Using MVC ASP.NET Core APPs in a Host ASP.NET Core Application

This article shows how ASP.NET Core applications could be deployed inside a separate host ASP.NET Core MVC application. This could be useful if you have separate applications, services, or layouts but want to have a common user interface, or common deployment to improve the user experience.

Code: https://github.com/damienbod/MultipleMvcApps

Setup

The applications are split into four different projects to demonstrate some of the possibilities. Two applications are complete ASP.NET Core MVC applications with a database, separate services, use localization and a unique layout.

The host application references the child MVC applications and the shared project contains the localizations for all applications.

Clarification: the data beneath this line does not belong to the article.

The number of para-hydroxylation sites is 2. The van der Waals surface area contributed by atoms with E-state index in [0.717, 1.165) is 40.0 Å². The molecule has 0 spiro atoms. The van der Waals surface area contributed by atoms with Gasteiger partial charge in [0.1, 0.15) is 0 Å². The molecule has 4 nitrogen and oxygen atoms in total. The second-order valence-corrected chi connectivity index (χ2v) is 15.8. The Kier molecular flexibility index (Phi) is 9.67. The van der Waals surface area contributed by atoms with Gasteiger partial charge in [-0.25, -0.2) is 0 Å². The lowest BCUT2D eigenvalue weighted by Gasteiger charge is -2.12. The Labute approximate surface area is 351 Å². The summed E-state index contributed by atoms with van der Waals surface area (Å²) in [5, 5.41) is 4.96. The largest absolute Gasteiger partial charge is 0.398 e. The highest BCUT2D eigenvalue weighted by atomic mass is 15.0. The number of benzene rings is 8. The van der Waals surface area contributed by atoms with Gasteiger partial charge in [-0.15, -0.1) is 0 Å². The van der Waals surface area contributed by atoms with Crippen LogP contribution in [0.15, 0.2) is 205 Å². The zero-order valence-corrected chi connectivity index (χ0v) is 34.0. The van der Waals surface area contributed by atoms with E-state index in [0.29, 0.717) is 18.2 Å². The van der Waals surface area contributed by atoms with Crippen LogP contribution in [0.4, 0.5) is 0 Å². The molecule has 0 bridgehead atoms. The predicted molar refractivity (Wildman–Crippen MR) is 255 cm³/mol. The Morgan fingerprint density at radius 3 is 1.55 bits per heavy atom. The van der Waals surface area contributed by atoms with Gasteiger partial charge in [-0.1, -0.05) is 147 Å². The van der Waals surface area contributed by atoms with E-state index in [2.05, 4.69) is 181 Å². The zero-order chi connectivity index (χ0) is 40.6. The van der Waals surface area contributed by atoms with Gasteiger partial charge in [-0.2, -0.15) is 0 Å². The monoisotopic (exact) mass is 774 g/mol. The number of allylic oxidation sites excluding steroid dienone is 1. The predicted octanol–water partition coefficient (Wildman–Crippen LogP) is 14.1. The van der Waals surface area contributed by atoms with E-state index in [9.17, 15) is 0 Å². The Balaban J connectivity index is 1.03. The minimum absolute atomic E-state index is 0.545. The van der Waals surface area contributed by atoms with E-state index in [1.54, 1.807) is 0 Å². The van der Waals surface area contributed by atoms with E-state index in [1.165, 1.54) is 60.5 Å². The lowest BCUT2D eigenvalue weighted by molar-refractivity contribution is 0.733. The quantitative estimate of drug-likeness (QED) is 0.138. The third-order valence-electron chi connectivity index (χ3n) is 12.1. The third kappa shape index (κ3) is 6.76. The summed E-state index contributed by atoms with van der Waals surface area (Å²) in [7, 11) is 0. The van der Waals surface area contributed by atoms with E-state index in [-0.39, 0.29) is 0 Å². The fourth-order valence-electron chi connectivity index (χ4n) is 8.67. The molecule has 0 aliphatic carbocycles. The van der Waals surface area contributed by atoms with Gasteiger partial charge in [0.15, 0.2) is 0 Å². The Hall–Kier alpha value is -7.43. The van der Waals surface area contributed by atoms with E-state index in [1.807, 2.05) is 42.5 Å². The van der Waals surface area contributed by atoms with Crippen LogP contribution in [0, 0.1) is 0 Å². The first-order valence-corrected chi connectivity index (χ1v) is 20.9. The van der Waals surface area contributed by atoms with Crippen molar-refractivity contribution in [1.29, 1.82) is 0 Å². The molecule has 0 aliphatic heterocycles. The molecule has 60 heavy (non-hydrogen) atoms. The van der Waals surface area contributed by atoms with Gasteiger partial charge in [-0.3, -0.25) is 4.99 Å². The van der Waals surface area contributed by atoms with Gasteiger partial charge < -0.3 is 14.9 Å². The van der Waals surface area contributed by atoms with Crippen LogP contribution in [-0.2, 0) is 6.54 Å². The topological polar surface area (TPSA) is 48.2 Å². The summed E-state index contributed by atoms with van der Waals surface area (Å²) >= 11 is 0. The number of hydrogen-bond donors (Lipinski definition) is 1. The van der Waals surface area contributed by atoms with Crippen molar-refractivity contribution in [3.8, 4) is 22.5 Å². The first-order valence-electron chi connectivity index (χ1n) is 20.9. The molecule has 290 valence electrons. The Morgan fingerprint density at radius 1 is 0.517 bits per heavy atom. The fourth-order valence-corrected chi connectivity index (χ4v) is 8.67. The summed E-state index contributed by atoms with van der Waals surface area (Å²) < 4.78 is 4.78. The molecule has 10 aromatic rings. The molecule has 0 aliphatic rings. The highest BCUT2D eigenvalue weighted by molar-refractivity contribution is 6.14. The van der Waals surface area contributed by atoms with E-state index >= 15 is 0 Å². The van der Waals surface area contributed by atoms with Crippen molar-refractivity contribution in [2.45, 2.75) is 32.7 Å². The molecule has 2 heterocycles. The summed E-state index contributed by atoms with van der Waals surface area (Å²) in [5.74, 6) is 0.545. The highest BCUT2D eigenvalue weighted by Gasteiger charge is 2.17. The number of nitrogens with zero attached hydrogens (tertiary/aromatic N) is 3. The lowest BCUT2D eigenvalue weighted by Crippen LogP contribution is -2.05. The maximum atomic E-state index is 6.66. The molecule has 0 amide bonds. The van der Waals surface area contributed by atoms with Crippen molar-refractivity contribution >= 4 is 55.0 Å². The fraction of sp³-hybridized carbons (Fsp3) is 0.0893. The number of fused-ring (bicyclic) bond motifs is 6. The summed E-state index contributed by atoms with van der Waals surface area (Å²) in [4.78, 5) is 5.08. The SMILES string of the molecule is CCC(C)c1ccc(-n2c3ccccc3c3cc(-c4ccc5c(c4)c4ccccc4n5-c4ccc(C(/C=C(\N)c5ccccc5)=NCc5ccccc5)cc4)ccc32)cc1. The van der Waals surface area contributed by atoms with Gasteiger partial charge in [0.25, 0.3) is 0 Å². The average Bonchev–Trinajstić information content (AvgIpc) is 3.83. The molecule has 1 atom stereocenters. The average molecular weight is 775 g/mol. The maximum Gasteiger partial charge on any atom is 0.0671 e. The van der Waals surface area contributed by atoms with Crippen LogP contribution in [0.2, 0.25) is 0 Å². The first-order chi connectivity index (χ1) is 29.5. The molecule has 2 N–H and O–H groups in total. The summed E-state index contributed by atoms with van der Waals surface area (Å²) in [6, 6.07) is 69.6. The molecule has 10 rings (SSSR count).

The projects can be added as references in visual studio.

ASP.NET Core Areas

The MVC applications are referenced into the host application and use areas per application. This needs to be added to the route configuration. The areas route is added first, and then the default routes for the host application views and controllers.

Host application routing:

app.UseMvc(routes =>
{
	routes.MapRoute(
	  name: "areas",
	  template: "{area:exists}/{controller=Home}/{action=Index}/{id?}"
	);

	routes.MapRoute(
		name: "default",
		template: "{controller=Home}/{action=Index}/{id?}");
});

In the child applications, the UI logic is added to an area. The area attribute MUST be added to the MVC controller. If your area controller, view is not working, this is usually the problem.